Soybean can grow in New York, thanks to climate change

February 16, 2012 By Stacey Shackford
Soybean can grow in New York, thanks to climate change
Soybeans may have a growing season in New York thanks to climate change. Image: Anja Timm

( -- Warmer weather across northern New York could present an opportunity for farmers: soybeans.

The low-input crop is currently commanding a high price, making it increasingly attractive for local growers, according to Cornell crop and professor William Cox.

He has conducted field trials in conjunction with Cornell Cooperative Extension, Cornell Agricultural Experiment Station, the Northern New York Program and three area farms, and he recently released his results to help growers decide which varieties to plant in 2012.

"The climate in northern New York is no longer too cool to produce soybeans, so mid-season (Group I) varieties are adapted to most of northern New York, and early Group II varieties can mature if planted early near [Ontario] Lake," Cox said. "Although the 2011 growing season was challenging, the trials produced very good -- 56 bushels per acre average yield for Group I varieties and 53 bushels per acre average yields for Group II.

"If global warming continues over the next several decades, northern New York may well prove to be the ideal location rather than a marginal region for ," he added.

Soybean acreage in New York has increased to almost 300,000 acres in 2011 from about 40,000 acres in 1990, with big growth in the Finger Lakes region and western New York, as well as northern New York, where nearly 9,000 acres are dedicated to the crop.

Areas even farther north have adapted well to the crop, with 659,000 acres grown in Quebec and more than 100,000 acres of soybeans grown in the province of Ontario in 2010, Cox said.

He added that the high price of soybean meal has more looking to grow their own soybeans and process them in an on-farm or local custom roaster.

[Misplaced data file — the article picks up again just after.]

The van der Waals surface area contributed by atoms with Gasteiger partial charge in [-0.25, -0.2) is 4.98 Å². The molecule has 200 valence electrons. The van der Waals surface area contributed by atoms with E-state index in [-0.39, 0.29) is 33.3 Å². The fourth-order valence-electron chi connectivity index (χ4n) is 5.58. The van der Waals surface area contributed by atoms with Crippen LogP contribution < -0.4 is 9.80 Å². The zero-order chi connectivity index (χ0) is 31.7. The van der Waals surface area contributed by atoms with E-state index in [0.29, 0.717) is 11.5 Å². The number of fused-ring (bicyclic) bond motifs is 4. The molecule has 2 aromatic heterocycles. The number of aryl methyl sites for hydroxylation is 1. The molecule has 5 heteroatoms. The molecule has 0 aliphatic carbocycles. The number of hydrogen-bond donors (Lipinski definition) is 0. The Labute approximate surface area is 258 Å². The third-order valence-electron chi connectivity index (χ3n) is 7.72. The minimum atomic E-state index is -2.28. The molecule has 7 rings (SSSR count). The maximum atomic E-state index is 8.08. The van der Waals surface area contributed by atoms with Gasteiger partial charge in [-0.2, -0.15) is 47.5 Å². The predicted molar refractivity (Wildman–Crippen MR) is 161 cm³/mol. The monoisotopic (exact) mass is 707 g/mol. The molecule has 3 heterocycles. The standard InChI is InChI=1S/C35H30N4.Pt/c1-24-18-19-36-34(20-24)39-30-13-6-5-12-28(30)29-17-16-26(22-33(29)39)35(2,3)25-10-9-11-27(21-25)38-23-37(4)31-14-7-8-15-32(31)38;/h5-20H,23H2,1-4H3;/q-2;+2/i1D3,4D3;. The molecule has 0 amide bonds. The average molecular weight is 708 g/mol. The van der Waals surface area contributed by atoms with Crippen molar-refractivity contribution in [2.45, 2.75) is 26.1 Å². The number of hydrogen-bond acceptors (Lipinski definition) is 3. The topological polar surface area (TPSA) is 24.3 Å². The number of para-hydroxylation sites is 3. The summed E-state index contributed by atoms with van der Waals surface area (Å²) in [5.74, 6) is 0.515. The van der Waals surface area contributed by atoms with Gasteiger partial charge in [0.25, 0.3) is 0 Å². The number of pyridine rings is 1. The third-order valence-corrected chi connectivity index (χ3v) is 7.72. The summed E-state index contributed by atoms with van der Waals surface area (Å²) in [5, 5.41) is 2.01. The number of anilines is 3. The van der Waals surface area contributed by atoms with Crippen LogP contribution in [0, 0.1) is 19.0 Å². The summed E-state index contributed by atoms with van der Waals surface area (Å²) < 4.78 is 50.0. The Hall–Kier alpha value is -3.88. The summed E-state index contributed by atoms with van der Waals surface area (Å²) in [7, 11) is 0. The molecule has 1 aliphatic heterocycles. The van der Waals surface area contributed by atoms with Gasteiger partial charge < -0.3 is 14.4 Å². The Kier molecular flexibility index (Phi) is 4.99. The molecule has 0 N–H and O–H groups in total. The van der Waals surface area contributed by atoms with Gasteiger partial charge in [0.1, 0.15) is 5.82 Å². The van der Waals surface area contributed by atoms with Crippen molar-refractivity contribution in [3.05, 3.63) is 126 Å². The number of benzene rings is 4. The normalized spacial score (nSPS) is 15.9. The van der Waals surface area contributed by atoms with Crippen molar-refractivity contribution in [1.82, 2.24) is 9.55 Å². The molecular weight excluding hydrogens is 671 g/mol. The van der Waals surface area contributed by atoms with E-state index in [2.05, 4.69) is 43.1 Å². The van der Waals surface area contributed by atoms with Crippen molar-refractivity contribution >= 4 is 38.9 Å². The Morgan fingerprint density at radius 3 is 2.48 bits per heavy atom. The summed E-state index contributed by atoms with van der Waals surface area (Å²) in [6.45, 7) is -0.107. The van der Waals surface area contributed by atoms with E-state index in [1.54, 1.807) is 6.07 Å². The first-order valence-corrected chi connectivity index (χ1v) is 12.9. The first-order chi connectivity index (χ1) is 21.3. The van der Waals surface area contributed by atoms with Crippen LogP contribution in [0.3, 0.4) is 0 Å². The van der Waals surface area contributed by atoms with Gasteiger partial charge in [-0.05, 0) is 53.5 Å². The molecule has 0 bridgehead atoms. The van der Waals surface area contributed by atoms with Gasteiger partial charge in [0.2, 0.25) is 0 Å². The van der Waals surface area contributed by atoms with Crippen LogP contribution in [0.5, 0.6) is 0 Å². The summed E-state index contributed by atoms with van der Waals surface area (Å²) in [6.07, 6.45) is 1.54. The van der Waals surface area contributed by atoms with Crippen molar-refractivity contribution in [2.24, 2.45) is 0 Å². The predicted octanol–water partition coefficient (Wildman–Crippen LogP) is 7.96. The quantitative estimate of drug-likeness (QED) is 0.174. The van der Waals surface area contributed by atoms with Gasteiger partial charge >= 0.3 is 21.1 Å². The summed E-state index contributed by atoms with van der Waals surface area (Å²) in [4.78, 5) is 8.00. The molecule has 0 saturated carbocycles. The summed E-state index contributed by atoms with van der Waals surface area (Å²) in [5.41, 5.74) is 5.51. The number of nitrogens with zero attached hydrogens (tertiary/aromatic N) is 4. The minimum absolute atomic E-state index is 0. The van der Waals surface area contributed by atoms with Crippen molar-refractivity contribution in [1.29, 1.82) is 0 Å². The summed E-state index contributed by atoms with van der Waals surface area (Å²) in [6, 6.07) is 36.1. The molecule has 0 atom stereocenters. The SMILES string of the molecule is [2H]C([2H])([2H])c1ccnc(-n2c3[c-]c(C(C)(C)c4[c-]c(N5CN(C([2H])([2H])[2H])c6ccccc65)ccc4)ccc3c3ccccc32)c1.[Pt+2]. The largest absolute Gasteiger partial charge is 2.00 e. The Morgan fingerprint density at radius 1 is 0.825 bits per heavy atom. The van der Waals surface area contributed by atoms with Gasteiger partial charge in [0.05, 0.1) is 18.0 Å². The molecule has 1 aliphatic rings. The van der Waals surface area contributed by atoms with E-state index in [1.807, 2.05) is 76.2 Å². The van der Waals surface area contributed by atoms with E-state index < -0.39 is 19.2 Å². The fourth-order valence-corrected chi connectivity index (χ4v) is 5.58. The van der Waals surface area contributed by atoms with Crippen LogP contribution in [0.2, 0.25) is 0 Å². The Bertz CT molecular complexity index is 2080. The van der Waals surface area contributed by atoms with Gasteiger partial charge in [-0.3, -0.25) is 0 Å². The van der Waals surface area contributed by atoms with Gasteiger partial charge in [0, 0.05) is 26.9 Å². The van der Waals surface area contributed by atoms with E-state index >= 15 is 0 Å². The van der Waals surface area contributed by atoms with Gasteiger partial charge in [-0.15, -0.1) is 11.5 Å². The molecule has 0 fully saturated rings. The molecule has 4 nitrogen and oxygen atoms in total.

"Soybeans are a low-input crop -- you plant, spray once or twice and harvest. This makes soybeans an attractive crop from a labor management perspective, especially on smaller dairy operations," Cox concluded. "If the current price remains at $11 per bushel, I would expect acreage in New York, including northern New York, to increase in 2012."

Explore further: Study shows smaller rows contribute to more soybean yields in colder climates

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1 / 5 (1) Feb 16, 2012
Soybeans have been grown in northern NY for a good part of a decade now.

As a result of Global Warming. The crop will offset the growth of corn, and wheat. Hence there will be no net increase in farming productivity.
Cluebat from Exodar
3.7 / 5 (3) Feb 16, 2012
At the slow rate of our emergence from the last ice age, it is doubtful to me that I will benefit from any great agricultural shift in my lifetime.

Don't bet the farm on climate change.
1.4 / 5 (9) Feb 17, 2012
Warmer is better, i hope the scientists are wrong about solar cycle driven cooling and the post normalist curve fitting climate propogandists are right about CO2 induced warming, cold kills people very fast.
3 / 5 (2) Feb 17, 2012
"Warmer is better" - StarTard

Unless you want to grow food.

The ability to grow soybeans where one grew corn and wheat before does not offset the ongoing large scale desertification of the southern grain belt of the U.S.
1 / 5 (2) Feb 17, 2012

That might be true for some regions, but it is a desaster for other regions.
In addition cultural aspects may not keep pace with such a fast change!

I cannot recognize any net benefit of global warming!
1.4 / 5 (11) Feb 17, 2012
Well, I guess that's one positive to climate change. Although, I'm not sure there are many others.
1.4 / 5 (10) Feb 18, 2012
Downvoted by Flog_Mire. Haters gonna hate, I guess. He's probably jacking off over the 1 vote as we speak.
5 / 5 (1) Feb 20, 2012

Warmer isn't better for the ocean either as it can't hold much O2.

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